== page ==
Credit card coming out of smartphone


2015 witnessed the real beginning of payments being made via mobile devices with almost all manufacturers releasing devices featuring near field communications (NFC).

NFC enables short range wireless communication between compatible devices. This requires at least one transmitting device, and another to receive the signal. For example, this could be between a mobile phone and a second mobile phone or a payment terminal.

While NFC enables wireless communication between a variety of devices, such as sending images or videos, it is in the area of payments that people are really starting to realise the benefits. It has been predicted that in 2015 about 10 percent of the base of smartphones worldwide will be used to make an in-store payment at least once a month, compared to less than half a percent of approximately 450 million smartphones in mid-2014.

One of the biggest benefits when using mobile payment is convenience. People currently leave home with their purse or wallet and their smartphone, however users of mobile payment can leave their money behind. For many, a purse or wallet is only used to hold bank cards and cash but mobile payment removes the need for these.

The main barrier for the adoption of mobile payments is security with 42% of all mobile phone users claiming this is the main reason for not using it. Yet, making contactless payments is very secure, thanks to the combination of fingerprint readers and superior technology which means that the phone does not need to transfer credit card details when the payment is made. It’s worth bearing in mind that these extra security measures are not in place when making payments via contactless cards.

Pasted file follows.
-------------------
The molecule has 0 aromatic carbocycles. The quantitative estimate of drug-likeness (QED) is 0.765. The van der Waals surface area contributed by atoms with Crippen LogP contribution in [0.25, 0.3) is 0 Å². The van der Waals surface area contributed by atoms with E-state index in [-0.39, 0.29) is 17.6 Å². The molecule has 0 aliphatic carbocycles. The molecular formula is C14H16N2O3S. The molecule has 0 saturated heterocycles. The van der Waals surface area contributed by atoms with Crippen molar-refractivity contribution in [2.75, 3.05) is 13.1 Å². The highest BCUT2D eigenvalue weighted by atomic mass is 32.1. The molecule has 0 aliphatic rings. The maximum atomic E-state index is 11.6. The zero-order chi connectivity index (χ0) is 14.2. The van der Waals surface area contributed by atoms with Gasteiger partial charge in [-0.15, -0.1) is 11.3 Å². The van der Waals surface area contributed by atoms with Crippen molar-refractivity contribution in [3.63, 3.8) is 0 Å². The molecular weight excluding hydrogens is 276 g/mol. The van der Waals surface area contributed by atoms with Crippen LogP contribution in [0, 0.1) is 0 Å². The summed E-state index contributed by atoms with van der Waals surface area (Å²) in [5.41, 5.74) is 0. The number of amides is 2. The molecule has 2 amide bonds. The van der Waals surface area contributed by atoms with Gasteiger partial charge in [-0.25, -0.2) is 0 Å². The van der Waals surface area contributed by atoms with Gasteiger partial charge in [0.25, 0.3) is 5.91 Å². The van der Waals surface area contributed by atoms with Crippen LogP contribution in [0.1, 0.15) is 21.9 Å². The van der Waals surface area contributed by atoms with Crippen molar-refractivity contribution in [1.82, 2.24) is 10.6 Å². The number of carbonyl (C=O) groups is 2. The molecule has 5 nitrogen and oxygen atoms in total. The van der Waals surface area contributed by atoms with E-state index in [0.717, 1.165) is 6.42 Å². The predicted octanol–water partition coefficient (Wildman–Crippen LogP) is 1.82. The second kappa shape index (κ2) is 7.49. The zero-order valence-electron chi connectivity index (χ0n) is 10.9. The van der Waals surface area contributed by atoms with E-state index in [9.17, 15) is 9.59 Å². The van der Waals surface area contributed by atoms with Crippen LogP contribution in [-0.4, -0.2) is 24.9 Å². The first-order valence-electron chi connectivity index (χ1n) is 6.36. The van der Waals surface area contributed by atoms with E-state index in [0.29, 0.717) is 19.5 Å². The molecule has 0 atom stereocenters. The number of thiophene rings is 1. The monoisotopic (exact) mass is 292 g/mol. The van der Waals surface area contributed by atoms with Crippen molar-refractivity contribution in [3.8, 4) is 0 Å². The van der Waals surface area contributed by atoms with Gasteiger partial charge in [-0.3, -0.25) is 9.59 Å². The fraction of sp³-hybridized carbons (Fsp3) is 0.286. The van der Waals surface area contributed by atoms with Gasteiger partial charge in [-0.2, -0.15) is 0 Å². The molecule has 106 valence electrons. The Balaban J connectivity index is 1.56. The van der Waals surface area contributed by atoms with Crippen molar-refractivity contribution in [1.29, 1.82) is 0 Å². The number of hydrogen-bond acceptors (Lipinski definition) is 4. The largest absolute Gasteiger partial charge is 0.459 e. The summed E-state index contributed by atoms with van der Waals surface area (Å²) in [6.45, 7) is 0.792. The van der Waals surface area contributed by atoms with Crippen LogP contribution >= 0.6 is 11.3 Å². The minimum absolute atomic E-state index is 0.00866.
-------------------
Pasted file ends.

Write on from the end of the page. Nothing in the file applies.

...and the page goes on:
Contactless payment is constantly evolving and the world’s first NFC ring has recently been launched. Users can now make payments anywhere in the world that displays the contactless payment symbol with the touch of their hand.

Some businesses have introduced alternative ways of using NFC such as replacing building access cards and door pins codes with employees’ mobile devices. This enables businesses to keep track of who has accessed where and when, eliminating the need of key cards and ensuring ex-employees don’t have access to the building once they leave the company.

With developments like mobile payment, mobile devices are continuing to become increasingly integral in the day-to-day running of modern businesses. However, organisations should always take into consideration the new security measures required to support new technology to ensure their business is not at risk.


First Published: 27/10/15

Image courtesy of mapichai at

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